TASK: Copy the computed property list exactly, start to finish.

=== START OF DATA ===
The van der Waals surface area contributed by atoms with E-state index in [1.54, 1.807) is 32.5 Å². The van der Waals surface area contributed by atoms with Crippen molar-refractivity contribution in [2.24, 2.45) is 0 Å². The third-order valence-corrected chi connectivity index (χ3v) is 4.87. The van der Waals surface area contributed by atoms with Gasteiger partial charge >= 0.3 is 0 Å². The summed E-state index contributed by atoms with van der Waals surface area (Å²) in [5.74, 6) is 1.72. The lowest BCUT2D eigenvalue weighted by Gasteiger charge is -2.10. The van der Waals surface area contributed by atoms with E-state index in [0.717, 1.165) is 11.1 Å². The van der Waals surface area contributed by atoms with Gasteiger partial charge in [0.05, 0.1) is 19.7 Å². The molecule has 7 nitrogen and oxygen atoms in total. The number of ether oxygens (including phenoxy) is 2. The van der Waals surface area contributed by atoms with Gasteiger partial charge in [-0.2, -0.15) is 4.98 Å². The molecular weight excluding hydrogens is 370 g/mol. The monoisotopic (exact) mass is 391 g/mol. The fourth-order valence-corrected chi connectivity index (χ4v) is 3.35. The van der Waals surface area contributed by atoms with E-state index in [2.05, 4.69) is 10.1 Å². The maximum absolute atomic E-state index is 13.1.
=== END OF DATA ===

The van der Waals surface area contributed by atoms with E-state index in [1.54, 1.807) is 32.5 Å². The van der Waals surface area contributed by atoms with Crippen molar-refractivity contribution in [2.24, 2.45) is 0 Å². The third-order valence-corrected chi connectivity index (χ3v) is 4.87. The van der Waals surface area contributed by atoms with Gasteiger partial charge >= 0.3 is 0 Å². The summed E-state index contributed by atoms with van der Waals surface area (Å²) in [5.74, 6) is 1.72. The lowest BCUT2D eigenvalue weighted by Gasteiger charge is -2.10. The van der Waals surface area contributed by atoms with E-state index in [0.717, 1.165) is 11.1 Å². The van der Waals surface area contributed by atoms with Gasteiger partial charge in [0.05, 0.1) is 19.7 Å². The molecule has 7 nitrogen and oxygen atoms in total. The number of ether oxygens (including phenoxy) is 2. The van der Waals surface area contributed by atoms with Gasteiger partial charge in [-0.2, -0.15) is 4.98 Å². The molecular weight excluding hydrogens is 370 g/mol. The monoisotopic (exact) mass is 391 g/mol. The fourth-order valence-corrected chi connectivity index (χ4v) is 3.35. The van der Waals surface area contributed by atoms with E-state index in [2.05, 4.69) is 10.1 Å². The maximum absolute atomic E-state index is 13.1.